Inspired by the prospect of singing again, she builds a series of machines that automates her tasks in the home and rigs the whole thing up. It wakes the kids, gives them breakfast, makes them lunch, send them on their way, and even speaks to her inattentive husband. You might say she outsourced her job to machines, but she doesn’t suffer: on the contrary, she is now free!
Sadly, her husband doesn’t even notice her absence. But now that she has time to practice, she gets better and better, becomes an excellent dancer, and absolutely shines on the final performer, in front of her husband who discovers again his deep love for her. Here we have a paradigmatic case: technological changes disrupts a static social environment and replaces it with something new, fresh, and truly lovely.
Enterprise Is Hard
How often do movies give you an inside look into the struggles of entrepreneurship? This one does a brilliant job. The theater owner has experienced failure after failure. The bank is chasing him for debts. The electricity gets cut off. He has stagehands and actors hectoring him for back wages. But he keeps his chin up, always hoping his next big idea will be the one that wins.
Confidence comes from doing. We gain confidence as we get better and better.So it is for all edgy entrepreneurs. They are dreamers. They must believe. They must live on the edge. They live on leverage and hope. Often the final disaster must hit their lives before they can finally experience success. It is only after the success that the world pays attention and congratulates them on their brilliance. But we rarely see the litany of failure that precedes this moment.
Our entrepreneur works so hard and never gets ahead. Finally he has the idea of winning over an amazing heiress, artistic herself, who is deeply skeptical. Her accent is so haughty and high that it had me bending over in laughter. What a great caricature! And yet it is true: the capitalist is what makes the visions of the entrepreneur real.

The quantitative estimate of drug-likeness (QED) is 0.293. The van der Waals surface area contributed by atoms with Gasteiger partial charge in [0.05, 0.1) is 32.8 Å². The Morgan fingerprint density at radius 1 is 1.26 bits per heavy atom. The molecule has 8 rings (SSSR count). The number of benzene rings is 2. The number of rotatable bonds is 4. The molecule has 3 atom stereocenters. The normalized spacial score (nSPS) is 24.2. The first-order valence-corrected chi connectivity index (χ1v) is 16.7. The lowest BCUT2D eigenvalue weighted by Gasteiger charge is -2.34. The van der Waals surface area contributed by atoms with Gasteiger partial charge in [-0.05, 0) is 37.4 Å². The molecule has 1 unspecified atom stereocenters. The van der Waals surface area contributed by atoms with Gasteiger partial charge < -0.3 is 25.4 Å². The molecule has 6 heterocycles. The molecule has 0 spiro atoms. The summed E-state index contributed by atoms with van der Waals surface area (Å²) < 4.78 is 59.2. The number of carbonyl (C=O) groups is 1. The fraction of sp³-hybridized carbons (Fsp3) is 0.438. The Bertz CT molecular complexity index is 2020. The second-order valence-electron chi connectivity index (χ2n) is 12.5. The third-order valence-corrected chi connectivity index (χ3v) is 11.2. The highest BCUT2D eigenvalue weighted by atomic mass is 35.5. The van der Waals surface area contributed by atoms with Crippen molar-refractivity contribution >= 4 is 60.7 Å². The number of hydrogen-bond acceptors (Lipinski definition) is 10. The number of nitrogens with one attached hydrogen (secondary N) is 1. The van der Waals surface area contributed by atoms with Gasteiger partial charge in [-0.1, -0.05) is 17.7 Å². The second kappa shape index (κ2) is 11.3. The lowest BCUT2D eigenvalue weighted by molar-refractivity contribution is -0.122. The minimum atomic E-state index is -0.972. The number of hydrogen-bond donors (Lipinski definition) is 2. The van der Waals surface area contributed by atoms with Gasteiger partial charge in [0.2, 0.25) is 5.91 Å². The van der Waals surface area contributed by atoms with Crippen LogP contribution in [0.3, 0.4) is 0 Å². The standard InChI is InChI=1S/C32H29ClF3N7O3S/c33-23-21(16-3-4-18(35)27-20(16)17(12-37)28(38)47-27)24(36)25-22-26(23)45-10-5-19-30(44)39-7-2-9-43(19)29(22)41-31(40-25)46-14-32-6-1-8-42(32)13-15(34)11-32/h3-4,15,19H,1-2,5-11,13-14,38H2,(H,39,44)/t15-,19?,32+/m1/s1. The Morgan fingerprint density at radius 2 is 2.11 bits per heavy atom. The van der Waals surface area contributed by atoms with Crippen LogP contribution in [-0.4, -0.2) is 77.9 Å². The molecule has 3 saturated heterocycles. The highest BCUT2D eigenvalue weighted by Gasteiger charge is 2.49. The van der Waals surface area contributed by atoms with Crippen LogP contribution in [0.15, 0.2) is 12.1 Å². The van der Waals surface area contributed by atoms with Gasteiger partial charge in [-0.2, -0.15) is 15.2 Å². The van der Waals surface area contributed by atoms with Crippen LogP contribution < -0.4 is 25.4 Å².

Again, all of this a movie allegedly made for kids!
Let’s have some frank talk about Meena, the elephant who’s always giving herself to others, always pushing aside her personal ambitions to make way for others. After a life of doing this, she has developed what seems to be stage fright. She just can’t bring herself to demonstrate her talents to others when she has the chance.
In her first audition, a pushy little mouthy mouse tells her to get off stage. She readily complies. Later she gets a position as a stagehand, still regretting her failure to sing. Finally Buster Moon happens to hear her singing in private and realizes that she has astonishing talent. He becomes her life coach and repeatedly has one piece of advice: “Just start singing.”
My only complaint: the movie needed a solid dance-party ending. We’ve all known people like this, individuals with awesome skill who are never really given a chance to show others, or, perhaps, are their “own worst enemies” in the sense that they keep passing up opportunities to show what they can do.
It can happen to writers, thinkers, artists, students, or anyone. We’ve all experienced this at some point. There are times when I’ve stood before audiences and suddenly thought “I have nothing to say” or opened up a new page to write and thought “I have no thoughts worth sharing.”
This is why it is so wonderful that Meena’s story ends up being the core of the drama in Sing. And Moon’s advice to her is right on the money: “Just start singing.”
So it is with all of us. Just start speaking. Just start writing. Just start studying, sculpting, drawing, cooking, or whatever it is. Confidence comes from doing. We gain confidence as we get better and better. It’s a wonderful life lesson, one we all have to learn again and again throughout all our days.
We are all Meena. We just have to start singing.
Final note and my only complaint: this movie really needed a solid dance-party ending. I missed that.